The Province
Published September 2nd 2019
Authors: Dickson/James

Opinion: The move from high school to college is massive for kids and parents alike. Here are five tips to help ease the transition

As summer comes to a close, many first-year post-secondary students have packed up their bedrooms and started what is likely the biggest transition of their lives. About two million students are attending colleges and universities across Canada this year — many for the first time.

As college instructors, we have faced many freshmen and have seen how the first term can be especially challenging. Despite their talents, young people often struggle to navigate the web of newfound independence, relationships and demands of student life. We suggest that parents and family look for small ways to provide encouragement. Below are five simple ideas for those wishing to provide support.

Facilitate a graceful exit

Leaving home and heading to university is a major milestone that deserves attention. Finding a way to mark this transition helps to acknowledge your adolescent’s shift into adulthood. A special family dinner, a small gift or a card to commemorate the occasion will help to close one chapter and open the next. Know that if your child has moved out, it’s not uncommon for parents and younger siblings to go through a grieving period. Be prepared and consider how you can support yourself and family members as you all adjust to a new dynamic.

Schedule a weekly call

The first year of college is challenging and sometimes lonely for many students. Don’t underestimate the stress of new living arrangements, friendships and the academic pressures that come with college. By scheduling a regular phone call or FaceTime session, your voice of reason from the sidelines will boost their confidence. Studies show that, on average, 30 per cent of students drop out after their first year. By keeping the lines of communication open, your continuing support will help to keep your young adult on track.

Encourage use of campus resources

Universities and colleges offer a wealth of services. Supports can include free peer tutoring, career coaching and personal counselling services. Encourage your student to take advantage of all that their campus has to offer. For example, most institutions have writing centres that provide free feedback on written assignments. While we aren’t advocating for helicopter parenting, being knowledgeable and dropping subtle hints every now and then can be of great of value.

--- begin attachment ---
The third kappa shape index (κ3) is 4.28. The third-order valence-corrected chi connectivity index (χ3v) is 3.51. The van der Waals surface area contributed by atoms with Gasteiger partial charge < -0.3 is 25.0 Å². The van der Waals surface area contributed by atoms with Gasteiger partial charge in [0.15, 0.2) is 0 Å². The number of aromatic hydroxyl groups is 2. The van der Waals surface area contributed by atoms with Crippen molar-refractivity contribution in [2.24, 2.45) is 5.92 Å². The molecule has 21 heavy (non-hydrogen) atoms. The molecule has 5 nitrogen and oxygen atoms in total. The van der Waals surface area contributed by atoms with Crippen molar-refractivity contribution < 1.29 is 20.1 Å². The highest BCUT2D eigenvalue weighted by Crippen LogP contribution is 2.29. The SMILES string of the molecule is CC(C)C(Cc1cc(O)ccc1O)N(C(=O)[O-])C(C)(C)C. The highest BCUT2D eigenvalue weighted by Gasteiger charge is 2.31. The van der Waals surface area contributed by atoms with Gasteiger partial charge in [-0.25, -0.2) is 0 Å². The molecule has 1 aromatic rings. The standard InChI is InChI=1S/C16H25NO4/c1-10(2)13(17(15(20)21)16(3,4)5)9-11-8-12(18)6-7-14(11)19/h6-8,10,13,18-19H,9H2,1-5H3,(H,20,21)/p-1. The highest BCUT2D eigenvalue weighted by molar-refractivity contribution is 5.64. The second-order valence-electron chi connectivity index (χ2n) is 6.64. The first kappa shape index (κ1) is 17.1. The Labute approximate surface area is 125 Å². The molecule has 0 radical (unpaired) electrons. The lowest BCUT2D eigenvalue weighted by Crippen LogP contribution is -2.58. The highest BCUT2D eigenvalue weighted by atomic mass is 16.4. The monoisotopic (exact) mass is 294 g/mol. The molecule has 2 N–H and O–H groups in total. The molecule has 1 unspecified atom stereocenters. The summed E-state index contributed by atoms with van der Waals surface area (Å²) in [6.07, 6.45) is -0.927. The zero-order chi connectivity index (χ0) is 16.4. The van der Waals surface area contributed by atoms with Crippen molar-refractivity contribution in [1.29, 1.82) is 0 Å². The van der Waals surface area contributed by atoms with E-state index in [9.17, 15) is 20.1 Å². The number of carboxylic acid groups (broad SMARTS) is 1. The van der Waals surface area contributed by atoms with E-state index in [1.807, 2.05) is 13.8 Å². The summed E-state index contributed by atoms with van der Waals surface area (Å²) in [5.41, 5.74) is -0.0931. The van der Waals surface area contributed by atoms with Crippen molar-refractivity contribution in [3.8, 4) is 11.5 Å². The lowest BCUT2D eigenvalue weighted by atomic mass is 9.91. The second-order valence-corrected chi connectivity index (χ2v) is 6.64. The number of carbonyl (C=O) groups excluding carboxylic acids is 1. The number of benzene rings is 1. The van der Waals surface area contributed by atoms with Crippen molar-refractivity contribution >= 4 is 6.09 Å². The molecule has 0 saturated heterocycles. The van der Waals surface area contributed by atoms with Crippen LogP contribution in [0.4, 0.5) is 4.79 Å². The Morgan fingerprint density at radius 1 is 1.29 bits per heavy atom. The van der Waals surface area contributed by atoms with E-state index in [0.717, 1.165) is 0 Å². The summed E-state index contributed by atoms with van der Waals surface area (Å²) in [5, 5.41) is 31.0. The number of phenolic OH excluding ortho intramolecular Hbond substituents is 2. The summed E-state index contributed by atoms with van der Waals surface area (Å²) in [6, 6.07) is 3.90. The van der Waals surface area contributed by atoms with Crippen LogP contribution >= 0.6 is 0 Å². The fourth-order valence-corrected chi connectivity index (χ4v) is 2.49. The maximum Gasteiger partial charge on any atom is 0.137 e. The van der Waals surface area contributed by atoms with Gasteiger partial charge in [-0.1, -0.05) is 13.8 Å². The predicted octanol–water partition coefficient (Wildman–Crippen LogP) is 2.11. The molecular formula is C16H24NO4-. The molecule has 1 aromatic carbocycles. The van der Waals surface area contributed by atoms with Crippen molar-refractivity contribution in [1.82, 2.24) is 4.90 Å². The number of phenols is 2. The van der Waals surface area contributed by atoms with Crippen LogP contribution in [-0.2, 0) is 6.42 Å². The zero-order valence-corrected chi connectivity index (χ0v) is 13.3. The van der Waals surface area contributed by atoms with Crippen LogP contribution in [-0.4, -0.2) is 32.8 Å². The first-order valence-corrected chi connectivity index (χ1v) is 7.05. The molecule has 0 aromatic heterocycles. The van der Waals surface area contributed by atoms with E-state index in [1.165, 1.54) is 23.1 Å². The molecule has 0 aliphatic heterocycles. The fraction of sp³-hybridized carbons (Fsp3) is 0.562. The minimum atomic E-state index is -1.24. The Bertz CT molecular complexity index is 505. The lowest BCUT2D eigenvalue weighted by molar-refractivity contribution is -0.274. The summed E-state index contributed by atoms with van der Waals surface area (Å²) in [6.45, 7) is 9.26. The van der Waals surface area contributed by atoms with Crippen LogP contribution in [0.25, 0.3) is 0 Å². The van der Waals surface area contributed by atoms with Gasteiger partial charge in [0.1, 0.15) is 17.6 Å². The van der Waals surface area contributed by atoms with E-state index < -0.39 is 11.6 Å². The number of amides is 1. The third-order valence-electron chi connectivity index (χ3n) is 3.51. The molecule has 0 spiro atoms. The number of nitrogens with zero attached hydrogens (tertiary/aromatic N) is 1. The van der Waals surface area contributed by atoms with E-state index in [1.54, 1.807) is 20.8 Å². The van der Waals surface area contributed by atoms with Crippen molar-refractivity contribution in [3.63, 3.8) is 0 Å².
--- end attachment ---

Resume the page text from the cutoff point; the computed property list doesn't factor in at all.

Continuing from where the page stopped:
Know your kid’s schedule

University and academic term schedules are easily found via a quick Google search. Place the exam periods in your calendar. Your extra awareness around these stressful periods will make you more sensitive to the pressures your kid may be facing. This proactive approach also allows you to help out around planning. By keeping an eye on the end of the spring term, you can encourage your student to think about summer job applications well before the stress of exams hits.

Be open about finances

Students we come across who finance part or all of their education are often more serious about their studies. Contributing financially, whether through summer employment or a part-time campus job, teaches the value of money and can be a source of motivation.

It’s a long trip from your kid’s bedroom to their new college or university dorm room. The move from high school to college is massive for kids and parents alike. But, in our experience, the journey can be successful. Just because they’re no longer living under your roof doesn’t mean that you can’t still offer your guidance from time to time, to help along the way.

Caroline Dickson teaches human resources management and strategic management at the Langara School of Management. Kevin James is on the faculty of the Sauder School of Business, University of B.C., and the Langara School of Management.


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